Ozzie Alonso took the brunt of the heat for this goal being scored as if it was an individual error. No doubt, he would say he should’ve done more to prevent Kone’s advance, and a certain percentage of the time Alonso will indeed thwart Kone in this spot. But the pivotal point of this play is at the freeze frame posted initially. Atlanta is disorganized defensively with an unnecessary amount of players around the ball and not enough structure.

Here is more or less what it looks like on a diagram. This is not to say a team shouldn’t squeeze down when it can pin a team on the flank, but simply that there’s a balance that was out of whack in this instance.

But I want to focus in on Moreno again, because it’s important to understand why the 4-2-3-1 with Moreno on the wing hurt Atlanta in this game. Moreno is actually slightly behind the play here forcing more from his teammates Tyler Wolff and Alonso to move into position to close down the ball. With only two central midfielders, this creates a strain to cover all the required spaces, and clearly Kone found where the weakness was — behind Rossetto. When playing with two midfielders, this is the risk you take.

Maybe an even better example of Atlanta’s disorganization with Moreno on the wing came via the third goal — again, one identified primarily as an individual error committed by Miles Robinson giving away a soft penalty. Like Alonso, could Robinson have dealt better with Kone? Yes. Was the call itself questionable? Also yes. But the crux of why the play materialized into the penalty and consequential goal happened well before the referee pointed to the spot.

Here is Atlanta defending. Gutman was forced to track his mark out of his left back zone, so Alonso fills that gap and is forced to defend the ball in the LB position. That’s fine, this is a normal responsibility in this shape. Atlanta is actually fine here, so long as Moreno is on the back of Montreal supporting player on the flank (right edge of the frame). As long as Moreno is tracking back to be able to apply pressure to that player if he receives the ball, all is good.

Except Moreno still hasn’t entered the picture. The ball does indeed go back to the supporting player, so Gutman is then forced to apply the pressure. Again, we see Kone react intelligently, recognizing that Atlanta United’s ball-side midfielder is momentarily at LB marking a forward, and the LB is out pressuring the ball. This is a simple 3v2 for Montreal leading to an incisive pass into the PAZ (primary assist zone).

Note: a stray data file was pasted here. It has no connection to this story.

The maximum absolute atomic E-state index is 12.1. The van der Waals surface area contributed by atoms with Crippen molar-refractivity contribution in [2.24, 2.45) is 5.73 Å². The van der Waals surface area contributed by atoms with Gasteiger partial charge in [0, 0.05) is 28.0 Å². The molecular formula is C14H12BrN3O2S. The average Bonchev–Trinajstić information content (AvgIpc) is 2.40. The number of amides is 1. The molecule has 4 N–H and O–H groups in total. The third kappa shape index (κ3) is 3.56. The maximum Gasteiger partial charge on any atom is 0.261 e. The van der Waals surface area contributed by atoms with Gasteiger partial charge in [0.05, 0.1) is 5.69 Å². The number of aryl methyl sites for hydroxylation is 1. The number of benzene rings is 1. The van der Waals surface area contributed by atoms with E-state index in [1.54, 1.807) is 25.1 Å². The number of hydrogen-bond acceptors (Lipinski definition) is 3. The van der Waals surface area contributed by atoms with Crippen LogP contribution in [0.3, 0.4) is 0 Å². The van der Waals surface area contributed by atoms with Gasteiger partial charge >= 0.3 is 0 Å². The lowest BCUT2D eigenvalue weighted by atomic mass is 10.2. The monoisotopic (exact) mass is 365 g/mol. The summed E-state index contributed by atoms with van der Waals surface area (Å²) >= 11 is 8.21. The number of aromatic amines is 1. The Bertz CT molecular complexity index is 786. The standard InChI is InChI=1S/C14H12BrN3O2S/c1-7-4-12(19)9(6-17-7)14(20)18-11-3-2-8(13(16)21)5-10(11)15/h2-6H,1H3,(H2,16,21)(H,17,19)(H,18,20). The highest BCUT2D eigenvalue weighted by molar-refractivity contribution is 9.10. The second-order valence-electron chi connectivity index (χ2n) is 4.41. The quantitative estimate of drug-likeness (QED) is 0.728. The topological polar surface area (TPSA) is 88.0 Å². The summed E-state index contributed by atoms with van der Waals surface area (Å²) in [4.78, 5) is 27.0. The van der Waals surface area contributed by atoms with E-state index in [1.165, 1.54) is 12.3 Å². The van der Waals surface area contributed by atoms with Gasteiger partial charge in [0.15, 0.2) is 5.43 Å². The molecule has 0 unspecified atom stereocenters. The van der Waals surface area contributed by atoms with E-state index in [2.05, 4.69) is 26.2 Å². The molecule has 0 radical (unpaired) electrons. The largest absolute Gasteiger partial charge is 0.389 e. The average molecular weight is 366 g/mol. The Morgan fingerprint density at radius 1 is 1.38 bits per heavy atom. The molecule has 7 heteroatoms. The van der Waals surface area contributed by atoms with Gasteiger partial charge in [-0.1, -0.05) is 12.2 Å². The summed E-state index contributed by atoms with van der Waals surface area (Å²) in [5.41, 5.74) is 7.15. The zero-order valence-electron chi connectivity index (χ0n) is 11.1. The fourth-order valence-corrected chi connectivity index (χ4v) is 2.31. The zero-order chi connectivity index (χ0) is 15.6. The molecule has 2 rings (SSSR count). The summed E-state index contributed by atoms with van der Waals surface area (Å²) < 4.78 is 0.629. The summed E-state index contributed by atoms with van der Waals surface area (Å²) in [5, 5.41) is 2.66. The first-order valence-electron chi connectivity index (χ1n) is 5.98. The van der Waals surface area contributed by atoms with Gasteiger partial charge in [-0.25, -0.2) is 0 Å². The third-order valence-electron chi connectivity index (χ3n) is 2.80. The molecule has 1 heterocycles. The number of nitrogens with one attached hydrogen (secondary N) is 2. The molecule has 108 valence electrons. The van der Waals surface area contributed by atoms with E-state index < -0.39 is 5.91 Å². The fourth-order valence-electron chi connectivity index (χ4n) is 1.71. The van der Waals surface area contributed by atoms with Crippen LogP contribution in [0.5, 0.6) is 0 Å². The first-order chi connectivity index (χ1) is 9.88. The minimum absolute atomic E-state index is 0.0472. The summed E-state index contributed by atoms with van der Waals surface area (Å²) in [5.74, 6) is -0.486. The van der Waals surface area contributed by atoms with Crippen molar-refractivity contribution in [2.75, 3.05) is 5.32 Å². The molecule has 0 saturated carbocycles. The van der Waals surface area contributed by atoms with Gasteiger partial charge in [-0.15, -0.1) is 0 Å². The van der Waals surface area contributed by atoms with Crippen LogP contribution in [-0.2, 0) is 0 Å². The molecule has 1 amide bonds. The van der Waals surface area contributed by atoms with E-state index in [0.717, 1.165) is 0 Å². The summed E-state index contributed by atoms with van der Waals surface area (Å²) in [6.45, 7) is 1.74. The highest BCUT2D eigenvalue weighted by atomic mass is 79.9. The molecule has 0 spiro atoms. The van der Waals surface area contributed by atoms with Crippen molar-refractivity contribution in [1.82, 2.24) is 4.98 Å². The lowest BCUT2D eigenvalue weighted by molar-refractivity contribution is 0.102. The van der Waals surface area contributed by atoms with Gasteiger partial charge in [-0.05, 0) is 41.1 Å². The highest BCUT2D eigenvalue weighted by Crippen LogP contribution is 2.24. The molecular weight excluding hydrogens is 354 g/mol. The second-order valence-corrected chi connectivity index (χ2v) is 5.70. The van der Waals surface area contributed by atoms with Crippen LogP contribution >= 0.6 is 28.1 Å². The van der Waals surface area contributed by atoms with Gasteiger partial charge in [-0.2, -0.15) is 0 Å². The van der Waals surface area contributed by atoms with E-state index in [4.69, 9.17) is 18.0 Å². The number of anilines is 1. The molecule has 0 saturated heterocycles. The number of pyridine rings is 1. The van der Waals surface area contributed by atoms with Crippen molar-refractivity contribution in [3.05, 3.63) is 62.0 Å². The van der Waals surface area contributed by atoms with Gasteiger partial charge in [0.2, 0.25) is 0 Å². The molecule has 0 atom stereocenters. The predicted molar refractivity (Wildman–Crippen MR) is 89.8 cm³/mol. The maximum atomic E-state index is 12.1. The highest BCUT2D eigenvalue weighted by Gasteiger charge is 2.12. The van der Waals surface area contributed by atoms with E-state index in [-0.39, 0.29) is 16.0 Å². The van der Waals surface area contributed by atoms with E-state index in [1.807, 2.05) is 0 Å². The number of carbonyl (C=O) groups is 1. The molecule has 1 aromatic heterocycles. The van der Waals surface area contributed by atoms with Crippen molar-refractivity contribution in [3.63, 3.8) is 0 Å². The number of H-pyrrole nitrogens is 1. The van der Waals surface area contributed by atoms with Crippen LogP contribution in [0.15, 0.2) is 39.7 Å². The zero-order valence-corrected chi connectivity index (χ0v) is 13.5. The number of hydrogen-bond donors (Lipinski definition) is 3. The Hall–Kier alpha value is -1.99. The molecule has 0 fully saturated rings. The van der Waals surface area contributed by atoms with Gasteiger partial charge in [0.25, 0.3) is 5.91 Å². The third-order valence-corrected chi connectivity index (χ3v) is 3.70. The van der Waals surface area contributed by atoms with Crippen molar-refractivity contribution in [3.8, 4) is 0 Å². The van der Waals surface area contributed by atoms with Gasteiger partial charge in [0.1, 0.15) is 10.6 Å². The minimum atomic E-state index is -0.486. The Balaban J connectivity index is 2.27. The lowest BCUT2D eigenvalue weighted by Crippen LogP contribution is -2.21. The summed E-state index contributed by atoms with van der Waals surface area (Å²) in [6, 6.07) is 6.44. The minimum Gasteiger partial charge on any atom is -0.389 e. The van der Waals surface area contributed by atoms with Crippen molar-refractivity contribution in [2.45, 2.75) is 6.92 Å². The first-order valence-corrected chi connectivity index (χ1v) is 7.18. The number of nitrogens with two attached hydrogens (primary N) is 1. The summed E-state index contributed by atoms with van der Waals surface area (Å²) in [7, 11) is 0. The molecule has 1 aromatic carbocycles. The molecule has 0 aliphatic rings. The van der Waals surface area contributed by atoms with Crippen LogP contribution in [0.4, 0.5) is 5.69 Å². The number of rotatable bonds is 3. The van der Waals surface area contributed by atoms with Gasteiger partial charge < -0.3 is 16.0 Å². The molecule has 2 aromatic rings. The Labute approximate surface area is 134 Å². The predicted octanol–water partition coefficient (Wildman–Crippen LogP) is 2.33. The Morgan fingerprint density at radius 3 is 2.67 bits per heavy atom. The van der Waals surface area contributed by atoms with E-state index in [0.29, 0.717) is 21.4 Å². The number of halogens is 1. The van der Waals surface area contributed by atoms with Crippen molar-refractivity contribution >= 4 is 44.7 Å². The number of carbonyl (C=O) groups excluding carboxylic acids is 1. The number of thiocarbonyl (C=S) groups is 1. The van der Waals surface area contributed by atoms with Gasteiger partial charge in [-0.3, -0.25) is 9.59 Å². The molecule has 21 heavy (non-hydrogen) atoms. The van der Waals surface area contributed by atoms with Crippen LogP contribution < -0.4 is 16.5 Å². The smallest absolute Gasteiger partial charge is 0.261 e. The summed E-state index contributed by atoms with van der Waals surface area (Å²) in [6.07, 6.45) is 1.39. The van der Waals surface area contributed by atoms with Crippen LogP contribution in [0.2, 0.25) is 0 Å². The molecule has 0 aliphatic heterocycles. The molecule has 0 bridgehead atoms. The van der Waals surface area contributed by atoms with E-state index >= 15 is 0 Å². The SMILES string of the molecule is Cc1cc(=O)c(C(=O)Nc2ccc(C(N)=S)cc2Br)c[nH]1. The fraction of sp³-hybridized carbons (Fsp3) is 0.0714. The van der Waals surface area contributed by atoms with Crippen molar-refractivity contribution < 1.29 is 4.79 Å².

It’s worth noting that Moreno is clearly still building up his fitness and given that we are in the 41st minute during this passage of play, he was certainly feeling the fatigue at this point only moments before halftime.

The point of all of this isn’t that the team shouldn’t play in a 4-2-3-1, that Moreno shouldn’t necessarily play on the wing, or that Moreno is hurting the team in general. The point of this post is that there were definite tactical elements at play for the team’s dreadful performance in the first half — that it wasn’t only a case of Atlanta United “switching off” during the game.

Looking ahead

On the tactical front, things will get even more interesting in the coming weeks, and difficult decisions will have to be made. Not only have we started to see the emergence of Almada with his goal and overall good play vs Montreal in a half of action, but Luiz Araujo is also expected to come back into the team in April and players like Santiago Sosa and Franco Ibarra will also start to play a bigger role. How will these available options affect Pineda’s selection and tactics? I’d be a fool to try to guess...

But I will tell you what I prefer! I’d like to see more of the 4-3-3 used against SKC, Colorado and Charlotte, but I’d like to see it with Moreno playing on the left midfield role.

In this spot, he can use his physicality on the ball to bully past opponents similar to how we’ve seen Darlington Nagbe do so in the past. But when the team is out of possession, his responsibility should be to play with Gutman and make sure that those two are controlling any opposing advances up the wing. Almada can obviously contribute here, but he’ll also find himself drifting into central areas (like Araujo in the opening example) where he can perhaps pick up second balls and help spark attacks.

This would require some coaching and wouldn’t be an overnight trick that turns Moreno into a perfect midfielder. But over time, I believe that this is the best long term path for Moreno himself and for the team.